Restricting virtual attendance excludes the voices we most need to hear.
The 26th U.N. Climate Change Conference (COP26) is a critical opportunity for the world to come together to make real progress toward mitigating climate change. While it has been called the “last best hope for the world to get its act together,” the voices of individuals from low and middle income countries most vulnerable to climate change will be missing from the conference.
The COP Presidency has stated that its priority is “ensuring an in-person and inclusive summit, because we believe that is essential to success at COP26 and delivering for our planet.” This focus on an in-person gathering, and the purposeful exclusion of virtual opportunities to engage, is misguided and does not align with the need for global participation at all levels to mitigate the impacts of climate change.
Not only does the exclusion of so many challenge the transparency of the negotiations, it is likely to hinder the creation of inclusive solutions. One of the goals of the conference is to “urgently adapt to protect communities and natural habitats.” The people who will be on the frontlines of adaptation are the same people that have had trouble accessing the in-person conference and influencing negotiations. We call on all civil society organizations present at the conference to keep the perspective of people living areas most impacted by climate change at the forefront of the conversation during COP26.
Shift the Voice
“There are communities in which the effects of climate change on everyday life aren’t theoretical — they are realities. These are the people who need to be at the table. We need to learn from their experiences and the ways they are already adapting. They need to be the ones influencing the design of any proposed solution, because no solution is sustainable unless it’s compatible with their daily lives and challenges.” – Tim Prewitt, President and CEO of The Hunger Project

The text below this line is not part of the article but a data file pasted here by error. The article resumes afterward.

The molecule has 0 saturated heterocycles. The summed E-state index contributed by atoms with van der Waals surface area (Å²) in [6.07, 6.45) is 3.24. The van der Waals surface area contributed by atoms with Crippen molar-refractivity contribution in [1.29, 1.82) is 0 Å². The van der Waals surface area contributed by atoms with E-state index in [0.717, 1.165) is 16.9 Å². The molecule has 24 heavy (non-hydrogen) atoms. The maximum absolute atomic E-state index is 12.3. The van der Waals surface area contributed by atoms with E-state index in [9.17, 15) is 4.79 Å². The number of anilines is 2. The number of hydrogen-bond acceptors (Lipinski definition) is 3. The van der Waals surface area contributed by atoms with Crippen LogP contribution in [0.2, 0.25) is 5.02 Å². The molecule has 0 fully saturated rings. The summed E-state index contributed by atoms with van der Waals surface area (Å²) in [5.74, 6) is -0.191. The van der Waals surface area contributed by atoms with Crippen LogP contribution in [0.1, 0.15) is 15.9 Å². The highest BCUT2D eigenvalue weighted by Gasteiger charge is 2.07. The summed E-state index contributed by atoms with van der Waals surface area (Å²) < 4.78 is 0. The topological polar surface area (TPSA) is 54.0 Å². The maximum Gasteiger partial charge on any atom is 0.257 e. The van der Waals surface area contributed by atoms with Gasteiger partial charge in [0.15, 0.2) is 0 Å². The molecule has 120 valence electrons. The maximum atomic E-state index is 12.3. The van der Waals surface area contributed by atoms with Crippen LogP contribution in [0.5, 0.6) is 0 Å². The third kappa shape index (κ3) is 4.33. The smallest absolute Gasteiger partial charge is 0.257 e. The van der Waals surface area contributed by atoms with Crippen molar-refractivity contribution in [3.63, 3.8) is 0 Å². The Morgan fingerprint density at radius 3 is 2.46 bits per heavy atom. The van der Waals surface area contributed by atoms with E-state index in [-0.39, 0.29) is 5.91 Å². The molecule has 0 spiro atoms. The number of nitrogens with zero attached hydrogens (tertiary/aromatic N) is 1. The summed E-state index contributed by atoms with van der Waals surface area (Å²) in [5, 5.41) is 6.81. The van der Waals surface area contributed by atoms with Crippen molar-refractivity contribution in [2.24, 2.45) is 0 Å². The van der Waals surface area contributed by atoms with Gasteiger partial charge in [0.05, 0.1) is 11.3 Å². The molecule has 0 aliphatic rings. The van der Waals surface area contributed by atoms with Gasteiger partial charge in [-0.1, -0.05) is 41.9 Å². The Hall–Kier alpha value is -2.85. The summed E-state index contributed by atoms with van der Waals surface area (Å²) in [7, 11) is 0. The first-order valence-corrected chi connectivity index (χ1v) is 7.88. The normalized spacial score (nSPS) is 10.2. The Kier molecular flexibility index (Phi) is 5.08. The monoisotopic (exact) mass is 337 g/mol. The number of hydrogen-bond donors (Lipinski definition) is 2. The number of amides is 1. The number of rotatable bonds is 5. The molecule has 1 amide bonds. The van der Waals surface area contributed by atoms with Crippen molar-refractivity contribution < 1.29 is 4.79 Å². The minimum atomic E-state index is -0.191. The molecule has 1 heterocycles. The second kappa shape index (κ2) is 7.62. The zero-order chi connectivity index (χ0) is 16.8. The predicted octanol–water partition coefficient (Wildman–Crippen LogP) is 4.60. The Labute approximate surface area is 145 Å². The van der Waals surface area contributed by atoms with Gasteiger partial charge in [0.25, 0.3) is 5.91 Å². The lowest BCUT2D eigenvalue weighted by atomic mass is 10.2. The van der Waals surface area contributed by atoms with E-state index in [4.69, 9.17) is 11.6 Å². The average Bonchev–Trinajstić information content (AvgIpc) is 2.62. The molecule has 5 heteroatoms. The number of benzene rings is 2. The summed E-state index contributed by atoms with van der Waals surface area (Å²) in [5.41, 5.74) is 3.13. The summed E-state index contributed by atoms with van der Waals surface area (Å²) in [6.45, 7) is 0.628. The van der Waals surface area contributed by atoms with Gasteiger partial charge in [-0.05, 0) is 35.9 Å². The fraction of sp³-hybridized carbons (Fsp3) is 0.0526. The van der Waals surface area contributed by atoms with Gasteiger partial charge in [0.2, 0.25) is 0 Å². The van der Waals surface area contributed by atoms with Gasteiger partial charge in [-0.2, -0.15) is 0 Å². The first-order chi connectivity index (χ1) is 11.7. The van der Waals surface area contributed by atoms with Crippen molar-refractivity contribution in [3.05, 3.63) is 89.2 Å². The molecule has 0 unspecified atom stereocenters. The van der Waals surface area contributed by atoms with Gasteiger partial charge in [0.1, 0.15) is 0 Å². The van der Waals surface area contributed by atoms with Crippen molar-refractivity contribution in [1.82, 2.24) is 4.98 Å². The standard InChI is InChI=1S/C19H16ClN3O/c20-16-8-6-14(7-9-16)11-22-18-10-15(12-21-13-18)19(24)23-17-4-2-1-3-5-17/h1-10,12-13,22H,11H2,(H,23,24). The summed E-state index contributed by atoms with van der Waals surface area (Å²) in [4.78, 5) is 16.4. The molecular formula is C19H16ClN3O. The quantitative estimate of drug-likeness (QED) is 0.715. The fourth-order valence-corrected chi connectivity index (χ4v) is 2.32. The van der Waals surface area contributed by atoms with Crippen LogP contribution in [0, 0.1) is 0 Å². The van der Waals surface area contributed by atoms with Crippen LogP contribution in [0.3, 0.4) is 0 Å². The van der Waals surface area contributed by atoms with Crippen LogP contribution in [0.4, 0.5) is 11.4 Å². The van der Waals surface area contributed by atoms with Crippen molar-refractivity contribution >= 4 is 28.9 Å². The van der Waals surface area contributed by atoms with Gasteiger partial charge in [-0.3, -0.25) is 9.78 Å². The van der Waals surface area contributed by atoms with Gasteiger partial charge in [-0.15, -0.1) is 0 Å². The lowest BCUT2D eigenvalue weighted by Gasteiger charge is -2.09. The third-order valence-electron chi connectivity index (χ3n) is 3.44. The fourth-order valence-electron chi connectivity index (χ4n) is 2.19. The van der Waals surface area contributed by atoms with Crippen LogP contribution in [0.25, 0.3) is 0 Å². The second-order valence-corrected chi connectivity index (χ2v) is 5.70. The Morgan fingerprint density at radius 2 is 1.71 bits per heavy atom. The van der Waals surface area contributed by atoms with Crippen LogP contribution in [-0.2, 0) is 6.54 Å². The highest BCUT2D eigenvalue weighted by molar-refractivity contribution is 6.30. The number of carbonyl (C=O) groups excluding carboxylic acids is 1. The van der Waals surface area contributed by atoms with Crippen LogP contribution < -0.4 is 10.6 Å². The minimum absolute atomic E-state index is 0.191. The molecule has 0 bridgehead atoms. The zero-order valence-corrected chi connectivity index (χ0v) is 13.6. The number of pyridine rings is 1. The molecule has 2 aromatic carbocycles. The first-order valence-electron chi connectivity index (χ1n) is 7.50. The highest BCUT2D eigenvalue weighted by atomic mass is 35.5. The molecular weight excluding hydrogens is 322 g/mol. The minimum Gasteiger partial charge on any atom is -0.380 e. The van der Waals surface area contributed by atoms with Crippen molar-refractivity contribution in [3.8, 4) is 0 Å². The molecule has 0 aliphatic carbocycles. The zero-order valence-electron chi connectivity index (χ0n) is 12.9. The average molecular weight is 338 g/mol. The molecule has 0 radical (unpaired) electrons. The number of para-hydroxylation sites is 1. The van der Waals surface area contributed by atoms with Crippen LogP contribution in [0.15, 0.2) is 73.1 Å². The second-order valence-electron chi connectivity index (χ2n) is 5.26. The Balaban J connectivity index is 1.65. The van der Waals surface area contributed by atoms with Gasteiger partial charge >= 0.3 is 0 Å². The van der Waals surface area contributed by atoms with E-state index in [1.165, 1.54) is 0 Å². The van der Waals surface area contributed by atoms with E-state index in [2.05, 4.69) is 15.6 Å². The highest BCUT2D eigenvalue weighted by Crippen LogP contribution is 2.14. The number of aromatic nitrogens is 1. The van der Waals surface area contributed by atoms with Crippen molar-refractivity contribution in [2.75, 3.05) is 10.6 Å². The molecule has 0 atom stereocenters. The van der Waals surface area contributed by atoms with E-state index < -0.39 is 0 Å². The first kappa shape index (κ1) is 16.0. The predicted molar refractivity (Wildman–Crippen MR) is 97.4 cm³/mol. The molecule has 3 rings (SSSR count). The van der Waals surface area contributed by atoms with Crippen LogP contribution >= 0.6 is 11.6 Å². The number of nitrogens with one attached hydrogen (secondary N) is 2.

Over the past year and a half, we have seen how online conference spaces allow new, underrepresented voices to participate in global fora. International negotiations are stronger because of this new way of working. COP26 stands in stark contrast to the inclusive nature of the UN Food Systems Summit held in September. Through virtual and in-person Summit Dialogues, over 100,000 people from around the world representing diverse backgrounds and sectors were able to participate and share their perspectives on the challenges of today’s food system and potential solutions.
Global challenges like climate change will only be solved with the commitment and action of people from around the world. We call on the COP Presidency to leverage online platforms that have been strengthened over the course of the pandemic to bring more people into the conversation and operationalize the commitments pledged during the conference. Until we are able to bring the people most impacted by climate change into the conversation, we will not be able to create inclusive solutions that can be embraced by all.
Pictured: An irrigation project in Ghana to grow climate-resilient crops (2021).